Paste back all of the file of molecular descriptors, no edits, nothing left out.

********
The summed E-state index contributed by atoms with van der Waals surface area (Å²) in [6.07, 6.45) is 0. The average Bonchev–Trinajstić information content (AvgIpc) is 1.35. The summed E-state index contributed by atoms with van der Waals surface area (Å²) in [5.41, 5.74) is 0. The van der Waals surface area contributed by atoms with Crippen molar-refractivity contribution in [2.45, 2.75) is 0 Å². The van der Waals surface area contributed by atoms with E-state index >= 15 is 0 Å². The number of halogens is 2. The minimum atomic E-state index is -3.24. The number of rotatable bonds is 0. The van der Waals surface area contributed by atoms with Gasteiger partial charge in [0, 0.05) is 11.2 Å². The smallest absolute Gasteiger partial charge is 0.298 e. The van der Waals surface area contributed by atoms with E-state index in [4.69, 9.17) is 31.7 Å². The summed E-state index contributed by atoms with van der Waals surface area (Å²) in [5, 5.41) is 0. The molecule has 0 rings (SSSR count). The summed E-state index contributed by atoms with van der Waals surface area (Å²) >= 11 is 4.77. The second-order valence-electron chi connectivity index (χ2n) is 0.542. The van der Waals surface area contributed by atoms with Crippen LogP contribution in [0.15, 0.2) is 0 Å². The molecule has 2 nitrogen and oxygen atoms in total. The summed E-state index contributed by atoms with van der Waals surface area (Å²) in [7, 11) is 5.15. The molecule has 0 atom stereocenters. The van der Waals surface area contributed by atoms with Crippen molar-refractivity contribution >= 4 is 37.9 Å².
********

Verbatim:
The summed E-state index contributed by atoms with van der Waals surface area (Å²) in [6.07, 6.45) is 0. The average Bonchev–Trinajstić information content (AvgIpc) is 1.35. The summed E-state index contributed by atoms with van der Waals surface area (Å²) in [5.41, 5.74) is 0. The van der Waals surface area contributed by atoms with Crippen molar-refractivity contribution in [2.45, 2.75) is 0 Å². The van der Waals surface area contributed by atoms with E-state index >= 15 is 0 Å². The number of halogens is 2. The minimum atomic E-state index is -3.24. The number of rotatable bonds is 0. The van der Waals surface area contributed by atoms with Gasteiger partial charge in [0, 0.05) is 11.2 Å². The smallest absolute Gasteiger partial charge is 0.298 e. The van der Waals surface area contributed by atoms with E-state index in [4.69, 9.17) is 31.7 Å². The summed E-state index contributed by atoms with van der Waals surface area (Å²) in [5, 5.41) is 0. The molecule has 0 rings (SSSR count). The summed E-state index contributed by atoms with van der Waals surface area (Å²) >= 11 is 4.77. The second-order valence-electron chi connectivity index (χ2n) is 0.542. The van der Waals surface area contributed by atoms with Crippen LogP contribution in [0.15, 0.2) is 0 Å². The molecule has 2 nitrogen and oxygen atoms in total. The summed E-state index contributed by atoms with van der Waals surface area (Å²) in [7, 11) is 5.15. The molecule has 0 atom stereocenters. The van der Waals surface area contributed by atoms with Crippen molar-refractivity contribution >= 4 is 37.9 Å².